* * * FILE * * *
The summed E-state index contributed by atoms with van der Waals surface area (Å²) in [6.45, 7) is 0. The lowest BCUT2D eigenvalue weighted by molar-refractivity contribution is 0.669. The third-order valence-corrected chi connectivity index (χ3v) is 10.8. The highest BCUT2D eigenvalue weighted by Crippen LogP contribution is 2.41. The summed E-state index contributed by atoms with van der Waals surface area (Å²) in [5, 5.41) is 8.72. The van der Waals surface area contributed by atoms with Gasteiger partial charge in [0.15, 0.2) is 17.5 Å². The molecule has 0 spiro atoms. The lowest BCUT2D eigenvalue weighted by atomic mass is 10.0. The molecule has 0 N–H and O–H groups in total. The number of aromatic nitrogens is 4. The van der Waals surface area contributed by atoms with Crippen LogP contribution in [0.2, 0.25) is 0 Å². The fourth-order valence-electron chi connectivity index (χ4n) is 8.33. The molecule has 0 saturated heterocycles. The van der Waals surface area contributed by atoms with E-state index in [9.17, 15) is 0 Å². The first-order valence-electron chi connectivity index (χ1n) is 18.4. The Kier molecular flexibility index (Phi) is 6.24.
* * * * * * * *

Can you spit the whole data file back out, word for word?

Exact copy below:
The summed E-state index contributed by atoms with van der Waals surface area (Å²) in [6.45, 7) is 0. The lowest BCUT2D eigenvalue weighted by molar-refractivity contribution is 0.669. The third-order valence-corrected chi connectivity index (χ3v) is 10.8. The highest BCUT2D eigenvalue weighted by Crippen LogP contribution is 2.41. The summed E-state index contributed by atoms with van der Waals surface area (Å²) in [5, 5.41) is 8.72. The van der Waals surface area contributed by atoms with Gasteiger partial charge in [0.15, 0.2) is 17.5 Å². The molecule has 0 spiro atoms. The lowest BCUT2D eigenvalue weighted by atomic mass is 10.0. The molecule has 0 N–H and O–H groups in total. The number of aromatic nitrogens is 4. The van der Waals surface area contributed by atoms with Crippen LogP contribution in [0.2, 0.25) is 0 Å². The fourth-order valence-electron chi connectivity index (χ4n) is 8.33. The molecule has 0 saturated heterocycles. The van der Waals surface area contributed by atoms with E-state index in [9.17, 15) is 0 Å². The first-order valence-electron chi connectivity index (χ1n) is 18.4. The Kier molecular flexibility index (Phi) is 6.24.